14,499 gross tons, length 563.2ft x beam 68.4ft, one funnel, two masts, twin screw, speed 13.5 knots, acommodation for 350-1st class passengers. Built by Workman, Clark & Co., Belfast, she was launched on 5th Jul.1913 for the China Mutual S. N. Co and placed on the Glasgow - Liverpool - Brisbane service. In 1915 she became a troopship and served on the Australia - Suez route with Australian troops. In 1917 she was on the North Atlantic route with American troops and in Sep.1920 resumed commercial service Glasgow - Liverpool - Cape Town - Australian ports. 1926 passenger accommodation reduced to 250-1st class and in 1936 reduced to 175-1st class. She was one of the last ships to leave Hong Kong prior to the Japanese invasion and sailed to Singapore and Australia, where she loaded a cargo for Liverpool, via Panama. On Apr.8th 1942 she was badly damaged in collision with an oil tanker and was heading for Newport News at reduced speed when, on 11th Apr.1942 she was torpedoed and sunk off Palm Beach, Florida by the U.160 with no loss of life. [Merchant Fleets, vol.6 by Duncan Haws]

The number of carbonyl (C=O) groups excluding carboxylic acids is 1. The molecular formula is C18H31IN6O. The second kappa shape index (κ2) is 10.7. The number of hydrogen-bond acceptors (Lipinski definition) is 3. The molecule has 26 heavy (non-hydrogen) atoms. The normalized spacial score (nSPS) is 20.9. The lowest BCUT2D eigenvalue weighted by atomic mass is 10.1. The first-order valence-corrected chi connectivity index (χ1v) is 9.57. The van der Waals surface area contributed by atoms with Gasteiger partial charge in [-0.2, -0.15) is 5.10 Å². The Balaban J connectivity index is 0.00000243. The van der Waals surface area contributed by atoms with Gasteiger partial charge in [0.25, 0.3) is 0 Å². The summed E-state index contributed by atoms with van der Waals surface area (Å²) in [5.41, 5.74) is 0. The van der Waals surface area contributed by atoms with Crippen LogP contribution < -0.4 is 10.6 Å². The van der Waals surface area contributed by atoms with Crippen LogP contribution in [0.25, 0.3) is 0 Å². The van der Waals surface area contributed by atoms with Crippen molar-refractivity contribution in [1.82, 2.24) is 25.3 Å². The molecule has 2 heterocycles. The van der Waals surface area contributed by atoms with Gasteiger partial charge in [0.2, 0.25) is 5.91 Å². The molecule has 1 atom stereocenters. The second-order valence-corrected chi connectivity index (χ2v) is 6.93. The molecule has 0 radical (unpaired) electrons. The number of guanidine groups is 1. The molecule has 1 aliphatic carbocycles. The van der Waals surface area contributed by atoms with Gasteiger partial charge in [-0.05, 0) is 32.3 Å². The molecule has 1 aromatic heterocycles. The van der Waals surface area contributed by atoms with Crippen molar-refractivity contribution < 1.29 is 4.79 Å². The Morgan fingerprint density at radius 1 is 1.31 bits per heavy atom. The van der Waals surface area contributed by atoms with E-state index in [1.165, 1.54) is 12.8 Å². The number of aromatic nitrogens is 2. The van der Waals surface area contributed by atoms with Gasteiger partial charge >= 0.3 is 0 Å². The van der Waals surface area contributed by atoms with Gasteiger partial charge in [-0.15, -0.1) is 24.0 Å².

UMBERTO I 1878
This was built by A.McMillan & Son, Dumbarton in 1878 for Societa Rocco Piaggio & Figli of Genoa. She was a 2,822 gross ton ship, length 360ft x beam 38ft, clipper stem, one funnel, two masts, iron construction, single screw and a speed of 13 knots. There was passenger accommodation for 98-1st, 80-2nd and 800-3rd class. Launched on 15th August 1878, she sailed on her maiden voyage from Genoa for Montevideo and Buenos Aires on 10th December 1878. In 1885, the fleet was taken over by Navigazione Generale Italiana and continued on the Genoa - South America service. In 1894 she ran in the NGI Egyptian Line and in 1910 went to Soc. Nazionale di Servizi Marittimi. She was sunk by gunfire from the German submarine U.35 off Gallinara Island on 14th August 1917. [South Atlantic Seaway by N.R.P.Bonsor]